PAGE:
Recruiting your first worker is a huge move for you and your business. It means that you are planning to hand over certain responsibilities of running your business over to someone new. But that the same time, you also should be aware of your duties and obligations as the employer towards your employee. In views of this, below are things you should consider when hiring your first staff member.
1. Do background checks on the Applicant
Once you find a candidate the desire to hold the advertised position in your company, you should check and confirm a few things that qualify them for the work. First, verify that the person has the right to work in the United Kingdom and then find out if they have any qualification that makes then fit for the advertised job. Also, inquire and confirm their criminal record.
2. Provide a statement of employment
You should hand the new staff member a written statement of employment if they are to work for more than a month. It is a document that stipulates the terms of conditions of employment and should be handed to the employee within two months after they begin work.
3. Give a contract of employment
You must provide the new worker with an employment contract in which you specify the employee’s roles eg. sales jobs, marketing jobs, admin jobs etc., responsibilities, rights, and working conditions. Ensure that the employee signs the document, which does not have to be written formally. However, it should clearly state the implied and explicit terms of employment.
4. Make sure your business is adequately insured
Insurance may in some situation not be a legal requirement. It is meant to safeguard the interests of both the employer and employees regarding injuries that may happen in the workplace. You may not consider being insured if you do not have any workers. However, the Employers’ Liability Act 1969 states that you must take out adequate, compulsory insurance cover for your workers.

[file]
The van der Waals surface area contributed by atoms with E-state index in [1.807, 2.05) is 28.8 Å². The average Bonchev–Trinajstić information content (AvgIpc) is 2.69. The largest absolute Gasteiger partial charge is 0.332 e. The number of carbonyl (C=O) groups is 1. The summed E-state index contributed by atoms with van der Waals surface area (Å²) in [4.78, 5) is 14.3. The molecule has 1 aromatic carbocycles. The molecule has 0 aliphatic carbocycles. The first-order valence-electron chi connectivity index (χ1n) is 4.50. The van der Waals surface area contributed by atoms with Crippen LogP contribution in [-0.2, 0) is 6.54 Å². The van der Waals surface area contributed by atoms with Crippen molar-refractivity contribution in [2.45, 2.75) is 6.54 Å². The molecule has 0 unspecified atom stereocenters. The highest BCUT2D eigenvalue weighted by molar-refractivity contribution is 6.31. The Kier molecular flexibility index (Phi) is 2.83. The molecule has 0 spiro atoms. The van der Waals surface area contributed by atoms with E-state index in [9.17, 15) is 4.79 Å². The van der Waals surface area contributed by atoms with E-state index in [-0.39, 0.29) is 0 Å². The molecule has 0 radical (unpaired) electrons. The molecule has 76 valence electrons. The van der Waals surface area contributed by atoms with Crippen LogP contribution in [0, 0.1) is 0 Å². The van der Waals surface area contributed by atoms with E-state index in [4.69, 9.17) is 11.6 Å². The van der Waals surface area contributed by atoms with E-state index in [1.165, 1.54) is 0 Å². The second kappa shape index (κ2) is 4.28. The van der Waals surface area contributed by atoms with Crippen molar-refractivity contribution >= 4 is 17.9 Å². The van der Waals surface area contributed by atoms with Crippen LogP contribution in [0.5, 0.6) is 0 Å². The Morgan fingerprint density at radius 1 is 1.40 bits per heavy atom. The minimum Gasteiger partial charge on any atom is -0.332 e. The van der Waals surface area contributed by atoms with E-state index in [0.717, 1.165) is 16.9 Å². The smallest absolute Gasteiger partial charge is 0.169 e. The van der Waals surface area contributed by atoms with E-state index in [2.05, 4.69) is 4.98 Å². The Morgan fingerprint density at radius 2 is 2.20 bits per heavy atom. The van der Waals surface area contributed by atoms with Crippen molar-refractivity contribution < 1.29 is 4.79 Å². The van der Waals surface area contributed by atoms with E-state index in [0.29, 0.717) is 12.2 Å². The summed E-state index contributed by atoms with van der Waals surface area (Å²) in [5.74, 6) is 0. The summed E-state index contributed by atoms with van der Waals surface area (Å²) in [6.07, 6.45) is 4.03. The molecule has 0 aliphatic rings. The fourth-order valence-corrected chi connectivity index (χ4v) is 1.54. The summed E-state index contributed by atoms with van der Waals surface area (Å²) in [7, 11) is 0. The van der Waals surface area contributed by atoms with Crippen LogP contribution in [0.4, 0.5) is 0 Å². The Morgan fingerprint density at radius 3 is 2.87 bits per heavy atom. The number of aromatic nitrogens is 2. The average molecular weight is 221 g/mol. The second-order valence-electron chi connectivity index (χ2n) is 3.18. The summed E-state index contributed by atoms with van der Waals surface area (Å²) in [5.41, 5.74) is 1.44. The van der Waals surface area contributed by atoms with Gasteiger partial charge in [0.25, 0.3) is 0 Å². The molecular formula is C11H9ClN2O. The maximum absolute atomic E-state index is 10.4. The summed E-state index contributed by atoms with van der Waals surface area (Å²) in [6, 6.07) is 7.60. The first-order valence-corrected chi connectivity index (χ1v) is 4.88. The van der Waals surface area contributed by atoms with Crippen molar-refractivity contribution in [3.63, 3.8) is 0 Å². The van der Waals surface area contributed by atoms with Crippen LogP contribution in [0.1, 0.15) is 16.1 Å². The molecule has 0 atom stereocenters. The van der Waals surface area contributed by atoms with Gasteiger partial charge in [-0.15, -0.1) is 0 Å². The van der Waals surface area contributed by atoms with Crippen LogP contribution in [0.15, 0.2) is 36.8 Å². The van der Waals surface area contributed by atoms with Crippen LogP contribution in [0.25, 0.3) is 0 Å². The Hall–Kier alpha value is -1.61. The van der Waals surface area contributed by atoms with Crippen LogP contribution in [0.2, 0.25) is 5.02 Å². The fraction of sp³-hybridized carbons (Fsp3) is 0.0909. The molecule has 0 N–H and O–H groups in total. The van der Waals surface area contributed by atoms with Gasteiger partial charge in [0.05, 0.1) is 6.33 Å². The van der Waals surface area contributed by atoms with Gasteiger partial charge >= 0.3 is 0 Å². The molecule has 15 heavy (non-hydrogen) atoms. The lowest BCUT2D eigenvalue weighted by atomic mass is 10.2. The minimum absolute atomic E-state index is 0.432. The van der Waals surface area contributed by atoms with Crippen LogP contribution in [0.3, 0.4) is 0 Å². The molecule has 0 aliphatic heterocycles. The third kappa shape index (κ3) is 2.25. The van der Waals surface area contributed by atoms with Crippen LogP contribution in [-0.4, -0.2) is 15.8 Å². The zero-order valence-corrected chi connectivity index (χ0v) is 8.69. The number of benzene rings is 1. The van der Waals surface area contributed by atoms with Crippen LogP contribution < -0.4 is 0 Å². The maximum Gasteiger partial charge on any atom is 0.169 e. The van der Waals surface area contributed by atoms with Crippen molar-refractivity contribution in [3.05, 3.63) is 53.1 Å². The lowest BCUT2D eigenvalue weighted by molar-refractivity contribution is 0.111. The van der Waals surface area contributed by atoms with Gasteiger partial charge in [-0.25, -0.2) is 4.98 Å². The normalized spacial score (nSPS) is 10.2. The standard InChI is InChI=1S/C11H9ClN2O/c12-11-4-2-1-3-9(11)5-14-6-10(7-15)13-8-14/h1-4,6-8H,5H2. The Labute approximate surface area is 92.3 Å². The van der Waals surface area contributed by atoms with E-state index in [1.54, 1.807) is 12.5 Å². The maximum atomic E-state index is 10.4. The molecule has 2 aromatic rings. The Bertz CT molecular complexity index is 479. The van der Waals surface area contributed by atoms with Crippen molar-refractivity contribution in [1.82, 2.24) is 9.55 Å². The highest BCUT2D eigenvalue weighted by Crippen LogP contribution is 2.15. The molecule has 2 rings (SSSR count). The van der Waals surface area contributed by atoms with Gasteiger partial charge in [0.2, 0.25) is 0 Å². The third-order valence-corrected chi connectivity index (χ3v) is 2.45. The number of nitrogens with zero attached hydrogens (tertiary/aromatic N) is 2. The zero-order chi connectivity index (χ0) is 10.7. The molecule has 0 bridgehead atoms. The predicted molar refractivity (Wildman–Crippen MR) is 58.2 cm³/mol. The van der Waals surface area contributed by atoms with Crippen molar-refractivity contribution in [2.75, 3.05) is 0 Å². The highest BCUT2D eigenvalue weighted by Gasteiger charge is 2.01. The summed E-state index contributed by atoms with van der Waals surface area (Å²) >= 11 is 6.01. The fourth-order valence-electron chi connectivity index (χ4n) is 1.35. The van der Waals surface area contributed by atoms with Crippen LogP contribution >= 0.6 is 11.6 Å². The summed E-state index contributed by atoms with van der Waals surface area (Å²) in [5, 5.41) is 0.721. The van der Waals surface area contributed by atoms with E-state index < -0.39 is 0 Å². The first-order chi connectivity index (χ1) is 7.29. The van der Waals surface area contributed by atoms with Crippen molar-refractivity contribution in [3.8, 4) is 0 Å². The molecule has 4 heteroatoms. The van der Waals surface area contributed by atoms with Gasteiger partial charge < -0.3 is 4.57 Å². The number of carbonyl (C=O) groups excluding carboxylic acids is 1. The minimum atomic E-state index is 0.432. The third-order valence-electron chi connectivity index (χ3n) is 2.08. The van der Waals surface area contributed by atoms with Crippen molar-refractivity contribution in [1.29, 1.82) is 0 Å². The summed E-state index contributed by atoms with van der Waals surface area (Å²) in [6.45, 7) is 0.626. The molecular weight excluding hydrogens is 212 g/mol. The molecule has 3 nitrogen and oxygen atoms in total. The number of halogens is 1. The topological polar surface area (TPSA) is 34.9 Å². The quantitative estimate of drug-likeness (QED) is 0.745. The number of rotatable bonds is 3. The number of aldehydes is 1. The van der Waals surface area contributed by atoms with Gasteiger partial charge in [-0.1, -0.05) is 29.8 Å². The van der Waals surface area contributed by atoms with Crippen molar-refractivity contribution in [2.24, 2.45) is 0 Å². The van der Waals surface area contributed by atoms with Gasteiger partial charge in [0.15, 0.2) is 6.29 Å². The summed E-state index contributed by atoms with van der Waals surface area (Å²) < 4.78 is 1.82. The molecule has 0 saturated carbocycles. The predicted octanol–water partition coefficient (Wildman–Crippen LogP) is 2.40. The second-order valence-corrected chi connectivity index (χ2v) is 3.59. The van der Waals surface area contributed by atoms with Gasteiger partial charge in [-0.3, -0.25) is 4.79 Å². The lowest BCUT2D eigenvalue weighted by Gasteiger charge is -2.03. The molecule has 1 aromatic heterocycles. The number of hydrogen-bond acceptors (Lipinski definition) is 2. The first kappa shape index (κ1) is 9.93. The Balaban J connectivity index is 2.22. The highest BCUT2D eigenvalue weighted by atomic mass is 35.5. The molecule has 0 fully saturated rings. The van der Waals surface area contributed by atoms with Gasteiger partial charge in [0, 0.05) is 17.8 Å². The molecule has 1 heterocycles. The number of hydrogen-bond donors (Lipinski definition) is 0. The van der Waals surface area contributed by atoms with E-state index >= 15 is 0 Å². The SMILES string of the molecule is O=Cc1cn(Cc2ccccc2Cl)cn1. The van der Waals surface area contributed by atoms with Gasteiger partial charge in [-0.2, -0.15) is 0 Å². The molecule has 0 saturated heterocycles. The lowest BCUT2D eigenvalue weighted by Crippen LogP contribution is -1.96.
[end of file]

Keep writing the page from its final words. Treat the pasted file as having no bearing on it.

5. Register as an employer with HMRC
As an employer, you are required to register with the HMRC within a month of hiring your first member of staff. You are expected to pay wages to your work and deduct any income tax (PAYE) as well as National Insurance Contributions from the employee’s salary.
6. Pay your workers
You should provide a payslip to your employees when you hand them their salaries. The payslip should detail their gross and net pay and their deductions (PAYE, NIC and pension contributions). Keep in mind that you are also expected to comply with the National Minimum Wage. As of 2013 when the RTI (Real Time Information) implemented, employers are required to submit payroll information to the HMRC after they pay their workers. Previously, this data was to be submitted at the end of each tax year.
7. Honour your health and safety obligations
The law stipulated that you, as the employer, are mandated with the responsibility of ensuring that your staff works in a safe and secure environment. You are required to have a formal Health & Safety policy written if you have five or more workers and it should be written after assessing the risk your employee face at work.
8. Pension auto-enrolment
New legislation was passed that expects employers to enroll their workers, who are 22 years and over, into a workplace pension scheme, and if these employees earn more than £9,440. The implementation of this rule to full effect as of 2018.
9. Be aware of the holiday, maternity/paternity, sick pay rules
The law grants employees the right to take some time off work, either due to health reasons, forced periods of absence or holiday leaves. You should ensure that your new employee knows of this and the schedules of such reserves.
10. What happens if things don’t work out?
One of the complicated areas of the employment legislation is the one that addresses matters on what happens when a worker made redundant. The dismissal of such an employee should be done fairly to avoid any notion of breach of contract on your side, or the employee feeling unhappy and deciding to file a case with the employment tribunal against your company. The employment tribunal will look into issues such as the circumstances the lead to the dismissal, any evidence of bias or discrimination, and possible disagreements over pay.